Truck Drivers Strike for Recognition


Beginning Monday, April 28, Southern California truck drivers at the Long Beach and San Pedro ports, will go on a limited 2-day “exhibition” strike to protest what they see as a gross misclassification. Truckers as far away as Savannah, Georgia, are expected to join in the protest.

Needless to say, trucking companies are doing everything in their power to maintain their strangle-hold on these drivers. Classifying them as “independent contractors” rather than “employees,” works wholly in their favor, as it not only gives them near dictatorial powers, but prohibits drivers from seeking union representation.

Conversely, classifying them as “employees” opens up a wide array of choices, one of which is union membership. It doesn’t mean they have to join a union, only that they can. As is so typical of methods used by management to squelch union drives, the companies insist that “most drivers” are happy with the current arrangement, and that it’s the Teamsters who are fomenting trouble, in order to get more union dues.

Of course, when a trucker belongs to a union, it’s a whole new ballgame. No more impossibly long hours, no more abysmally low wages, no more deadhead time. As union members, they’re entitled to negotiate their wages, hours, benefit package, and working conditions—the prospect of which terrifies trucking companies as much as giving African-Americans the right to vote terrified the Deep South.

Being recognized as employees (rather than independents) makes all the difference in the world. That’s why football players at Northwestern University filed their grievance with the NLRB. The only way these athletes will ever have a genuine say in how they are treated is to be recognized as university “employees.” Once that hurdle has been cleared, they are free to carve out their own niche.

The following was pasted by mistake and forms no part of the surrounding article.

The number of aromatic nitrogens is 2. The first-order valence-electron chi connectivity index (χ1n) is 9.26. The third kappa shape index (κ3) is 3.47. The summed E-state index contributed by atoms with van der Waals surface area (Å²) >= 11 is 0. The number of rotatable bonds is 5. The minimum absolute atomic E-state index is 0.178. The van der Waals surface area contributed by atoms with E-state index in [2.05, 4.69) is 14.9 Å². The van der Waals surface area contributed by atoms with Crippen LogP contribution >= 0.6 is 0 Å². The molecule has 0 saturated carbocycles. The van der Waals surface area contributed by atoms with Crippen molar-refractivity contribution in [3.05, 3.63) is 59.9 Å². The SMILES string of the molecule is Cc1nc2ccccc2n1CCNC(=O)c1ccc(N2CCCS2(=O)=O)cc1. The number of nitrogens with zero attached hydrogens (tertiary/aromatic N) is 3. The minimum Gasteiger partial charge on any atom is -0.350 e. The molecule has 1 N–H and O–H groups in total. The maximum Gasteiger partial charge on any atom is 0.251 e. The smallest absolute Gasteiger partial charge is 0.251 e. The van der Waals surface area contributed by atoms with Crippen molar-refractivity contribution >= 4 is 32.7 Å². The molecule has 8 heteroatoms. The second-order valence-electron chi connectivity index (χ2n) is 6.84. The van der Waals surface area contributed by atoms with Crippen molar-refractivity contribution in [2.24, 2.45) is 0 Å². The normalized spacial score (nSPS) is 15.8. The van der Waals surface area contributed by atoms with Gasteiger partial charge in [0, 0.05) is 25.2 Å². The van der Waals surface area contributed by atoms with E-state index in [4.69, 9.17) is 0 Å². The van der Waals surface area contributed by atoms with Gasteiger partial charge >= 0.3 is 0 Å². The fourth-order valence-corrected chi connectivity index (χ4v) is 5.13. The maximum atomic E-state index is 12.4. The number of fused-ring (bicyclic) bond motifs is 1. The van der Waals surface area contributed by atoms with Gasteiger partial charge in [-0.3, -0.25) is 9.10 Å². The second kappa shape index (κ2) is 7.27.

With Corporate America getting pretty much anything it wants, outside contractors are very much in vogue. When you hire a contractor (and not an “employee”), you don’t worry about vacation liability, holiday pay, pensions, health care, or training costs. These guys may be “working” on your property, but they are “employed” by someone else. Or in the case of truckers, they’re conveniently classified as “self-employed.”

This contractor issue triggered a memory. Back in my union days, a contractor was fired for urinating in a bathroom sink. Even though our maintenance men resented these guys for coming in and “stealing their work,” the union executive board nonetheless tried to get this guy reinstated. As much as we despised outside contractors, we didn’t think he deserved to lose his job. Simple as that.

Unlike our production workers who adhered to a “tag relief” system (i.e., where workers are relieved on their machines by a designated relief person), these contractors took their breaks at the same time, meaning their jobs were left unattended. Because all work stopped the moment they went on break, they weren’t allowed to take so much as a minute longer than authorized.

On one such occasion, this particular contractor (a kid in his twenties) visited the nearest restroom and found it jam-packed with men. There were two urinals and two stalls, and all four were occupied. Because time was of the essence, he felt he had no choice but to use the sink as a urinal. Any port in a storm, as they say.

Clearly, what he did was wrong. After all, there were men trying to wash their hands in that basin, and here’s this kid with his dick slung over the side, pissing in it. Not something even Quentin Tarantino would want to see. Apparently, a mechanic reported him, and his contracting company, taking the easy way out, ordered him fired.

Our union argued that he should’ve been warned, not fired, and requested a meeting. They refused, telling us this was none of our damned business. They were right, of course; we had no jurisdiction. Alas, the guy who got fired was oblivious, never even knowing that our union had tried to save him.

David Macaray, an LA playwright and author (“It’s Never Been Easy:  Essays on Modern Labor,” 2nd edition), is a former union rep.  He can be reached at dmacaray@earthlink.net

David Macaray is a playwright and author. His newest book is “Nightshift: 270 Factory Stories.” He can be reached at dmacaray@gmail.com

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